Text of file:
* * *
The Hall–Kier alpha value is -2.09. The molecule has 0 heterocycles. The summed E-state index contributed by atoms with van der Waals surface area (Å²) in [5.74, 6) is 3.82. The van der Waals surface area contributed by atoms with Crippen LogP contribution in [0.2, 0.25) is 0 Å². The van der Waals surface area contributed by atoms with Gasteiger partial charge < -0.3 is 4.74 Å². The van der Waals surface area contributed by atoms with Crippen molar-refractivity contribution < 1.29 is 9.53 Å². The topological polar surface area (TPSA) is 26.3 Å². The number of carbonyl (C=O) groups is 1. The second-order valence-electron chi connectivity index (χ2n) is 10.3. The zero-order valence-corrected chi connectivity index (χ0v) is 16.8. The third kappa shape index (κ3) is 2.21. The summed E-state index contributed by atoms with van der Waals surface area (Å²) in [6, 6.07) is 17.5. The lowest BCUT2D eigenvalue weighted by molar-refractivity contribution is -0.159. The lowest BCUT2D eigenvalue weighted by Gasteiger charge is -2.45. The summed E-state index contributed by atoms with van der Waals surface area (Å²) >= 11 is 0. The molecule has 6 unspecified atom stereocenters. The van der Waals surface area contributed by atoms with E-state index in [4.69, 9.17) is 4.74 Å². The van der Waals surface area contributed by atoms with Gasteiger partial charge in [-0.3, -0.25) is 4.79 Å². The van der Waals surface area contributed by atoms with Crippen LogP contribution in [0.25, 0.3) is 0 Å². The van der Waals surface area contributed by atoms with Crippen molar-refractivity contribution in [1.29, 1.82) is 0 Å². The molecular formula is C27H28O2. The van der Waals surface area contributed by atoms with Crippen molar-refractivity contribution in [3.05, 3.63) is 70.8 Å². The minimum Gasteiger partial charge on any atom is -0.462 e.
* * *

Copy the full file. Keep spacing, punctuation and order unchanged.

The Hall–Kier alpha value is -2.09. The molecule has 0 heterocycles. The summed E-state index contributed by atoms with van der Waals surface area (Å²) in [5.74, 6) is 3.82. The van der Waals surface area contributed by atoms with Crippen LogP contribution in [0.2, 0.25) is 0 Å². The van der Waals surface area contributed by atoms with Gasteiger partial charge < -0.3 is 4.74 Å². The van der Waals surface area contributed by atoms with Crippen molar-refractivity contribution < 1.29 is 9.53 Å². The topological polar surface area (TPSA) is 26.3 Å². The number of carbonyl (C=O) groups is 1. The second-order valence-electron chi connectivity index (χ2n) is 10.3. The zero-order valence-corrected chi connectivity index (χ0v) is 16.8. The third kappa shape index (κ3) is 2.21. The summed E-state index contributed by atoms with van der Waals surface area (Å²) in [6, 6.07) is 17.5. The lowest BCUT2D eigenvalue weighted by molar-refractivity contribution is -0.159. The lowest BCUT2D eigenvalue weighted by Gasteiger charge is -2.45. The summed E-state index contributed by atoms with van der Waals surface area (Å²) >= 11 is 0. The molecule has 6 unspecified atom stereocenters. The van der Waals surface area contributed by atoms with E-state index in [4.69, 9.17) is 4.74 Å². The van der Waals surface area contributed by atoms with Gasteiger partial charge in [-0.3, -0.25) is 4.79 Å². The van der Waals surface area contributed by atoms with Crippen LogP contribution in [0.25, 0.3) is 0 Å². The van der Waals surface area contributed by atoms with Crippen molar-refractivity contribution in [1.29, 1.82) is 0 Å². The molecular formula is C27H28O2. The van der Waals surface area contributed by atoms with Crippen molar-refractivity contribution in [3.05, 3.63) is 70.8 Å². The minimum Gasteiger partial charge on any atom is -0.462 e.